"Health - what my friends are always drinking to before they fall down."
- Phyllis Diller

Thursday, May 14, 2015

#113 Chansey

This is a part of an ongoing project I'm working on to make a Pokemon cocktails for each and every Pokemon. I'm starting with just generation one and we'll see how the response is. 151 drinks is a tall order, but people have done crazier things. If I succeed I will most likely publish an eBook or possibly hard copy collections of each drink. Give them a try and let me know what you think. 

1 1/2 oz. Gin
1/4 oz. Campari
1/4 oz. Pomegranate Juice
3/4 oz. Grapefruit Juice
1 oz. Simple syrup
Ice Sphere

Add all the ingredients to a mixing tin. Shake well with ice. Double strain into a stemless wine glass with an ice sphere. Garnish with an expressed mint leaf or two for aromatics. 

This cocktail was a fun little blend of a Negroni and some form of sour. I tried to combine a number of medically helpful ingredients. Chansey was after all Nurse Joy's aide in the earlier seasons of Pokemon before Audino. The obvious temptation was to use egg, and I tinkered with variants of the Clover Club, a Philadelphia classic, but I just didn't like the way that they looked. The white foam was nice, but I love the idea of a nice round wine glass and a cool ice sphere jutting out to symbolize the egg. The idea honestly crossed my mind to use a hard boiled egg as a garnish as this does work as a fantastic breakfast cocktail. 


"Chansey, the Egg Pokémon, and the evolved form of Happiny. Chansey is a kind Pokémon who shares its egg with those who are sick or injured."

Tangela -->
<-- Rhydon

Recommended Brands: Beefeater 24, and fresh juices or at least ones not from concentrate

Sunday, May 10, 2015

Berry JAMboree

This was a cocktail I created for the BOLS Around The World Competition. The goal being to create a truly memorable low alcohol cocktail. The only rules were that the drink had to use no more than 1/2 oz. of 80 proof spirit, that the drink had to use at least 1/2 oz of BOLS liqueur, and that the drink not exceed 12% ABV. It was actually a lot of fun playing with this drink. Low alcohol meant that I could actually try more than 3 of my drinks a day. 

1 Egg White
1 oz. Lemon Juice
3/4 oz. Strawberry Liqueur
1/2 oz. Gin
1/2 oz Blueberry preserves
1/2 oz. Simple Syrup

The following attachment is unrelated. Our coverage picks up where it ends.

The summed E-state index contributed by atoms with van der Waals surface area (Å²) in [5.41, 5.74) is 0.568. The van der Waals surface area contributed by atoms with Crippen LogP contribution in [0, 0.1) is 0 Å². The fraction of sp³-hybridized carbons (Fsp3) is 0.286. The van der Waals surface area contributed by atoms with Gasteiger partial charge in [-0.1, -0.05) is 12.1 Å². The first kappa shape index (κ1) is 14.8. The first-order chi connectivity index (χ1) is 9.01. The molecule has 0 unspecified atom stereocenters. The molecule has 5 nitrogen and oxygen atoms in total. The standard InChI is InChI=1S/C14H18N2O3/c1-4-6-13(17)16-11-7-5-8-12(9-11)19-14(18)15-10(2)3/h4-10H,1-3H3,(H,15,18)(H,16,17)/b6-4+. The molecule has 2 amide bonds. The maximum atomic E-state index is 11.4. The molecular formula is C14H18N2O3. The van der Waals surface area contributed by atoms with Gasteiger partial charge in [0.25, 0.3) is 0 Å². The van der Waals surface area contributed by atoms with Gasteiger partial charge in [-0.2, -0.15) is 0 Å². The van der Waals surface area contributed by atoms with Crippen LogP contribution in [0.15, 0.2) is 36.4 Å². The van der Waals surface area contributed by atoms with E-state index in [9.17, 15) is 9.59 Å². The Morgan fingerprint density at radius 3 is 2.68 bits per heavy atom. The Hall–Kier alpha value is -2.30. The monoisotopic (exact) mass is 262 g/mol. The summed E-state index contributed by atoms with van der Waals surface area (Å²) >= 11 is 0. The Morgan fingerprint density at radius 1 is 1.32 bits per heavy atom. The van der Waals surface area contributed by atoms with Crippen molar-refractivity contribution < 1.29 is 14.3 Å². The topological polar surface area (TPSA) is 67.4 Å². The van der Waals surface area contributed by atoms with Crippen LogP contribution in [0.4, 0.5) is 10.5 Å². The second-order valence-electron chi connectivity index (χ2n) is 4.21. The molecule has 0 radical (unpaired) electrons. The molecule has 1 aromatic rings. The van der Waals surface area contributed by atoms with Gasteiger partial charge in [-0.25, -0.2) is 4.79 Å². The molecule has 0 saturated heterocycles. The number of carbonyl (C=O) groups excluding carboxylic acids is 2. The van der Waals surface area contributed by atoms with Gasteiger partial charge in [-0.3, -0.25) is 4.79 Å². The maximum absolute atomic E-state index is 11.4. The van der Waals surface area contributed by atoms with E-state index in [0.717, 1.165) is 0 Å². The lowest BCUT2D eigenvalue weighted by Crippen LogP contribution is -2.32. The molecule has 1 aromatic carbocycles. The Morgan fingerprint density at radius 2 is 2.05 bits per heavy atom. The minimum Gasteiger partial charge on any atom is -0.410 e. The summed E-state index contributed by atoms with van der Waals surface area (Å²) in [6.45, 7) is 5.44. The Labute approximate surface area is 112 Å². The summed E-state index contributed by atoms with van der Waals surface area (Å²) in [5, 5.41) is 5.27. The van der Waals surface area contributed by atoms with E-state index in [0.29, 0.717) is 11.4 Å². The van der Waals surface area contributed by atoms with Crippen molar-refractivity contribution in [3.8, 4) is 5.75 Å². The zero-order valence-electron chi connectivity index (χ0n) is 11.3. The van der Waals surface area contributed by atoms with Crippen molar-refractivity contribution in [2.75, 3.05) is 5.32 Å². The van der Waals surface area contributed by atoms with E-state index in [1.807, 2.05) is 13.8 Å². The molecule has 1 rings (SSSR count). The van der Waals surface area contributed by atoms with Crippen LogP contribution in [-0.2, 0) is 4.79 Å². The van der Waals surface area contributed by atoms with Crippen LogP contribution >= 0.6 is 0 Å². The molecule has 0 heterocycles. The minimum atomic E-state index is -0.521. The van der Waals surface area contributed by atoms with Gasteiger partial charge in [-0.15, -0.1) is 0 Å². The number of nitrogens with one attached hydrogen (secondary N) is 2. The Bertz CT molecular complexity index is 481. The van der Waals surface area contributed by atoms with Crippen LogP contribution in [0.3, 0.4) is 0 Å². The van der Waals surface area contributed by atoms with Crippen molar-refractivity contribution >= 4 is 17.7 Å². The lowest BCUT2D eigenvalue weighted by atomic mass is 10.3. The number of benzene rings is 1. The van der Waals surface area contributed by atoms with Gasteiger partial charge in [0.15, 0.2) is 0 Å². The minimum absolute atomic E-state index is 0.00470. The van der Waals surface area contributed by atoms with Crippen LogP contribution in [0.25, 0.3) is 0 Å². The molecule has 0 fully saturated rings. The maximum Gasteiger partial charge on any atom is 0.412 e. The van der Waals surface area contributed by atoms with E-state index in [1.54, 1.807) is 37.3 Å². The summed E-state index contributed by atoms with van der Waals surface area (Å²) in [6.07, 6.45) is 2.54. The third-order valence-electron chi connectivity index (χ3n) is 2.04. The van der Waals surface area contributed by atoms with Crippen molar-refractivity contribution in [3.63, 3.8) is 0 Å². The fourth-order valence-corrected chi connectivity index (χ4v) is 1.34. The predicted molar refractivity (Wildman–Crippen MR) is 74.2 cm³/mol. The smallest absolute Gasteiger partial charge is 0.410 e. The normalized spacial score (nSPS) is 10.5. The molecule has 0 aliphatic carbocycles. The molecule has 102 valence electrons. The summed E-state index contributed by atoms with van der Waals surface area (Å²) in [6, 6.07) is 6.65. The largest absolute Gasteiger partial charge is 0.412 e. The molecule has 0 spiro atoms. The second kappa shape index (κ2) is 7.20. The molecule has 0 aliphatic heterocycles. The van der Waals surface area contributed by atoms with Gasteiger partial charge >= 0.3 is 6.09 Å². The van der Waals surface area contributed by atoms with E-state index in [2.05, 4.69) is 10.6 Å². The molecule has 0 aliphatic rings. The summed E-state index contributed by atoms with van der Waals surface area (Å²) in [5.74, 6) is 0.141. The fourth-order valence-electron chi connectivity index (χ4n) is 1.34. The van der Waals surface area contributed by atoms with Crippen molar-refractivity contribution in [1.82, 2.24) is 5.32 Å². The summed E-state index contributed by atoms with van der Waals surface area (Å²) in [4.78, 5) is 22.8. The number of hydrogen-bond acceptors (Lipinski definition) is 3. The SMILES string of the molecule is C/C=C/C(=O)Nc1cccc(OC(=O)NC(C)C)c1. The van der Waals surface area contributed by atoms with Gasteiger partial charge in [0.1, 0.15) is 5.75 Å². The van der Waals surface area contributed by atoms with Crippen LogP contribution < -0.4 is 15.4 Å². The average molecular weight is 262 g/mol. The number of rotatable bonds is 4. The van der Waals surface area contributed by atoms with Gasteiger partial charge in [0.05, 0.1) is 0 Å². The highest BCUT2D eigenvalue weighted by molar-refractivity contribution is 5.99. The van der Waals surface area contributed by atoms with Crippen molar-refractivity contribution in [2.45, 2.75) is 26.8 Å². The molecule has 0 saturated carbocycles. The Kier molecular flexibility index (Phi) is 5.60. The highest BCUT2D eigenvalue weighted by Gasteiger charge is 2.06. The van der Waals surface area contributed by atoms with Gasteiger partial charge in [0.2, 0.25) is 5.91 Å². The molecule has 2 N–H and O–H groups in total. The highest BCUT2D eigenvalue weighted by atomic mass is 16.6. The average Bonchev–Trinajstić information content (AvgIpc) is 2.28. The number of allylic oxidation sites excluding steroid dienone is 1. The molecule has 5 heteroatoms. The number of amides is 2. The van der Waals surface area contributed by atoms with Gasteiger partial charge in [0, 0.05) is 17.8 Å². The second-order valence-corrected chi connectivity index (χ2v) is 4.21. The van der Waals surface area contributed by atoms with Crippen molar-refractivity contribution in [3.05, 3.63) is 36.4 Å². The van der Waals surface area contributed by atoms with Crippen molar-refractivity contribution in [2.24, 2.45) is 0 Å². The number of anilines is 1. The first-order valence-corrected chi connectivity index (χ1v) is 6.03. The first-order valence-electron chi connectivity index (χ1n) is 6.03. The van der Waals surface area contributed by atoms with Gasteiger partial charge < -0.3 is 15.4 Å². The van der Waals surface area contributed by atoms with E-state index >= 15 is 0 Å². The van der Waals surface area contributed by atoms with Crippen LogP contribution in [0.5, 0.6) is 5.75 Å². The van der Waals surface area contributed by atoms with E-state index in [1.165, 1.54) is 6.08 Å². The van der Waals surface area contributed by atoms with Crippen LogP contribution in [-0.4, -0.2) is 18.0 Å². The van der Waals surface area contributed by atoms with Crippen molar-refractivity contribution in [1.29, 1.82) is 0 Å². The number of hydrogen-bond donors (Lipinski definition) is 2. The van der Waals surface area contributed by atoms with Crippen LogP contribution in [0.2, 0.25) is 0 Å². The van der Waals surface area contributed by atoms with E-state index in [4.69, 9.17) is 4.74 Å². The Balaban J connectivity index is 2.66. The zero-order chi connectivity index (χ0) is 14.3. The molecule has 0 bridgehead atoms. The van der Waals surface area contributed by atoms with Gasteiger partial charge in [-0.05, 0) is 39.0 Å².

Add all the ingredients to a shaker without ice. Dry shake vigorously. Once blended, add ice and shake again. Double strain into a cocktail glass and garnish with a split strawberry. 

This drink really didn't have any inspiration. This was my first time using jam or preserves in a drink. Blueberry really adds a lot of color to the drink. I tried it with egg white to thicken it up and it really does feel like a smoothie. The strawberry garnish is great because once the guest is done drinking they can use the berry to soak up any foam that was left clinging to the glass. The final alcohol by volume of this drink would be a little under 9.6% depending on ice melt

"Now is the time for drinking, now is the time to make the earth shake with dancing."
- Horace

Friday, May 8, 2015

#015 Beedrill

This is a part of an ongoing project I'm working on to make a Pokemon cocktails for each and every Pokemon. I'm starting with just generation one and we'll see how the response is. 151 drinks is a tall order, but people have done crazier things. If I succeed I will most likely publish an eBook or possibly hard copy collections of each drink. Give them a try and let me know what you think. 

1 1/2 oz. Pepper Infused Tequila
1/2 oz. Blood Orange Liqueur
1 oz. Honey Syrup
1 oz. Lemon Juice
Top Sparkling Wine


Add all the ingredients except the bubbly to a mixing tin. Shake well with ice. Double strain into a tulip glass with ice. Top with bubbly. Garnish with two spears of serrano pepper. 

To make a pepper-infused tequila simply fill a small mason jar with whatever type of peppers you'd like. Make sure you cut it up to about 1/2" pieces to increase the surface area. Personally, I'm a fan of serrano pepper for this cocktail. Many people may prefer to use a Jalapeno or Habanero pepper, but I find that serrano offers a very balanced flavor and heat for this drink. If you don't want too much spice to dominate the drink I recommend seeding the peppers first. Pour tequila over the peppers, seal the jar and give it a little shake. I like a Reposado tequila here. The slight smokiness brings out the pepper flavors, but an Anejo could work as well. I find that about 6 hours is enough to get a full pepper flavor without it becoming too potent. For seeded Jalapenos and Habaneros, less time may be prudent.